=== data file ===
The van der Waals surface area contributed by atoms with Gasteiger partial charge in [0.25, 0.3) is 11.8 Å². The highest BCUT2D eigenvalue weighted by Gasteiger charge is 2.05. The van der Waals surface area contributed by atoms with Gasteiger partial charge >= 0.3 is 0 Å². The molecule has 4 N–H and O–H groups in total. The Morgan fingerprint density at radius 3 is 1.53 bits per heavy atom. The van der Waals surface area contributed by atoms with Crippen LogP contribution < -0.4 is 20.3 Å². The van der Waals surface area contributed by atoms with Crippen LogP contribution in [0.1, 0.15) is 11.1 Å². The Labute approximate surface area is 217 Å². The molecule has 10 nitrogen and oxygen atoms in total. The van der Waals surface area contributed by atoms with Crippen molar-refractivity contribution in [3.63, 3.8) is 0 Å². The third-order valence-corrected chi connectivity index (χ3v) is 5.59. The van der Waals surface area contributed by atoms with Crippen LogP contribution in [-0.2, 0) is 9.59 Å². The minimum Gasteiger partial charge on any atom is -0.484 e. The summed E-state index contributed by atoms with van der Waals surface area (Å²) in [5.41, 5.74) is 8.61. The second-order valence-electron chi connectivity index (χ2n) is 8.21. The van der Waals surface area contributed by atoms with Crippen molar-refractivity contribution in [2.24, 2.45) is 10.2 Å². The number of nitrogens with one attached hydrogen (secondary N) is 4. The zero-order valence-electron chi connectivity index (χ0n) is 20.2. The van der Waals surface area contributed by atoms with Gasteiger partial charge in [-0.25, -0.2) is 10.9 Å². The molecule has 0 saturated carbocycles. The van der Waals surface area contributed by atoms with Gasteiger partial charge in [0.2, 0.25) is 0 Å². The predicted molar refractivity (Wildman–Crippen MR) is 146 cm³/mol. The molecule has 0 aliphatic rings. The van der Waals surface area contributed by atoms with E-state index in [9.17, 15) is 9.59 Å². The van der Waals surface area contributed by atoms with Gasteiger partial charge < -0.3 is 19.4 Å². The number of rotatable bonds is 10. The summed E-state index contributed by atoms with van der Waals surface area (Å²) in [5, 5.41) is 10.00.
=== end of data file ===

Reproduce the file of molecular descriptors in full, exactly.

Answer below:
The van der Waals surface area contributed by atoms with Gasteiger partial charge in [0.25, 0.3) is 11.8 Å². The highest BCUT2D eigenvalue weighted by Gasteiger charge is 2.05. The van der Waals surface area contributed by atoms with Gasteiger partial charge >= 0.3 is 0 Å². The molecule has 4 N–H and O–H groups in total. The Morgan fingerprint density at radius 3 is 1.53 bits per heavy atom. The van der Waals surface area contributed by atoms with Crippen LogP contribution < -0.4 is 20.3 Å². The van der Waals surface area contributed by atoms with Crippen LogP contribution in [0.1, 0.15) is 11.1 Å². The Labute approximate surface area is 217 Å². The molecule has 10 nitrogen and oxygen atoms in total. The van der Waals surface area contributed by atoms with Crippen molar-refractivity contribution in [3.63, 3.8) is 0 Å². The third-order valence-corrected chi connectivity index (χ3v) is 5.59. The van der Waals surface area contributed by atoms with Crippen LogP contribution in [-0.2, 0) is 9.59 Å². The minimum Gasteiger partial charge on any atom is -0.484 e. The summed E-state index contributed by atoms with van der Waals surface area (Å²) in [5.41, 5.74) is 8.61. The second-order valence-electron chi connectivity index (χ2n) is 8.21. The van der Waals surface area contributed by atoms with Crippen molar-refractivity contribution in [2.24, 2.45) is 10.2 Å². The number of nitrogens with one attached hydrogen (secondary N) is 4. The zero-order valence-electron chi connectivity index (χ0n) is 20.2. The van der Waals surface area contributed by atoms with Gasteiger partial charge in [-0.25, -0.2) is 10.9 Å². The molecule has 0 saturated carbocycles. The van der Waals surface area contributed by atoms with Gasteiger partial charge in [0.2, 0.25) is 0 Å². The predicted molar refractivity (Wildman–Crippen MR) is 146 cm³/mol. The molecule has 0 aliphatic rings. The van der Waals surface area contributed by atoms with E-state index in [9.17, 15) is 9.59 Å². The van der Waals surface area contributed by atoms with Gasteiger partial charge < -0.3 is 19.4 Å². The number of rotatable bonds is 10. The summed E-state index contributed by atoms with van der Waals surface area (Å²) in [5, 5.41) is 10.00.